The Jan. 22 to Feb. 3 training involves 13 organizations with broad reach throughout Nigeria, including the Anglican Communion, National Supreme Council for Islamic Affairs and the Positive Development Foundation.

With added skills, ongoing technical assistance and additional funding under the Positive Living program, these organizations and others involved in future trainings will expand their community services to improve home-based care for many tens of thousands of Nigerians living with HIV.

Read more information about the Positive Living program.

Learn about the President’s Emergency Plan for AIDS Relief






i have some evidence that shows that " to date in FY 2006, the USG has committed more then $260.6 million for immediate life saving interventions, targeting the most effected areas in the Horn of Africa with water and sanitation, health nutrition and food assistance." the neg. can argue that they already spend money to help reduce the problems in africa and there is no need to waste more money..




This is a must-read for negatives next year: as well as this discussion on the article here:



What about the 'Brain Drain' in Sub Saharan Africa?  This article is cut from Wikipedia's 'Global Health' topic:

Brain drain – a major obstacle for public health in sub-Saharan Africa

[edit] Background

Healthcare workers – doctors, nurses, midwives, pharmacists, mental health workers, lab technicians, etc – are the very core of any functional health system. In its World Health Report of 2006, The World Health Organization (WHO) states that “the workforce is central to advancing health” because “workers are in the unique position of identifying opportunities for innovation … [and also] function as gatekeepers and navigators for the effective, or wasteful, application of all other resources such as drugs, vaccines and supplies.”[6] In fact, studies have shown a direct correlation between an increase in the number of healthcare workers with an increase in child and maternal survival.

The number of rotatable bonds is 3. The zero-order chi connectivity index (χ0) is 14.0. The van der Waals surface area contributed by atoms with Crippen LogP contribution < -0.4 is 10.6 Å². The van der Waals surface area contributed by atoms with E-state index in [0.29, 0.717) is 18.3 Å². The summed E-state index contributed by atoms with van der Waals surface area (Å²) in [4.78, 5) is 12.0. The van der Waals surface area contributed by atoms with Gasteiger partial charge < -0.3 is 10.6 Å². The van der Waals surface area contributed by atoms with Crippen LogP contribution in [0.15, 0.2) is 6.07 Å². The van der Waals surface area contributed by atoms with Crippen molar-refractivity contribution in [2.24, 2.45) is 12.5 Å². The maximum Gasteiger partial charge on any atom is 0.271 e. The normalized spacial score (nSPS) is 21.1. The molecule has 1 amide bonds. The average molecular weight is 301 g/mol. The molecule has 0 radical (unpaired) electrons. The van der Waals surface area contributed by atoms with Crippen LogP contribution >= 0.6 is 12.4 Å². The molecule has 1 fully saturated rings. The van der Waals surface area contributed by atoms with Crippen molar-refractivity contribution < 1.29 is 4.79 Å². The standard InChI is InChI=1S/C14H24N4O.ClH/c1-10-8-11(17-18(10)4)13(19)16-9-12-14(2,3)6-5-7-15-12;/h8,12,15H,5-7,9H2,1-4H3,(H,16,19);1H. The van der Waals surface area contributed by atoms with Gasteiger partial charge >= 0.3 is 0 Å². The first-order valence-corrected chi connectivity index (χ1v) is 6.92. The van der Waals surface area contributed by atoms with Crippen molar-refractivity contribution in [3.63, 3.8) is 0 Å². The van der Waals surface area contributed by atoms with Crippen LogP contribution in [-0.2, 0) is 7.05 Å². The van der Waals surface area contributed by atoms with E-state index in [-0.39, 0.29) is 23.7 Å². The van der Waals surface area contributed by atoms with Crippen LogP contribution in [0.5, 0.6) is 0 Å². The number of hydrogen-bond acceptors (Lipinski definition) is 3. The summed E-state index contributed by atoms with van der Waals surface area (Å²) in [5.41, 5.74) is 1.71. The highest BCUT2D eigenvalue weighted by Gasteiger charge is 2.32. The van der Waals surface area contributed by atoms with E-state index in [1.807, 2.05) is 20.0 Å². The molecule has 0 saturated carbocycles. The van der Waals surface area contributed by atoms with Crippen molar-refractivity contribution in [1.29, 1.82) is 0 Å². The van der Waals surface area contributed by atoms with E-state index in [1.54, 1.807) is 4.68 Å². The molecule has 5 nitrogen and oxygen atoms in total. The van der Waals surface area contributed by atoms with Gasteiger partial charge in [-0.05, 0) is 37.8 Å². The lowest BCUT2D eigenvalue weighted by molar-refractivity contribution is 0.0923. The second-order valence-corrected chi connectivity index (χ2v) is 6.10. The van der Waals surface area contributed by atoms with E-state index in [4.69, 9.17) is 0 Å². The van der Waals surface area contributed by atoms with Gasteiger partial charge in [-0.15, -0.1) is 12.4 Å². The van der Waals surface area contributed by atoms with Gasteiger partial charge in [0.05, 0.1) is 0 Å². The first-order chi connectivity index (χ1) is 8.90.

Unfortunately, the current global situation reveals a significant shortage of healthcare in much of the world – the most severe cases occurring in sub-Saharan Africa. The World Health Organization estimates that sub-Saharan Africa is suffering a shortage of more than 800,000 doctors, nurses, and midwives, and an overall shortfall of nearly 1.5 million health workers. This translates into a mere 3% of the world’s health workers struggling to combat 24% of the global disease burden. Currently, about 38 of the 47 countries in sub-Saharan Africa do not meet the WHO recommendation of a minimum of 20 physicians per 100,000 people; in fact, approximately 13 of them have 5 or fewer physicians per 100,000 people.[6] This alarming shortage has a variety of root causes: a lack of sufficient training capacity to produce the number of health workers necessary, inadequate salaries, and most significantly, the migration of health workers from poor countries to richer countries, a phenomenon commonly called “brain drain”[7].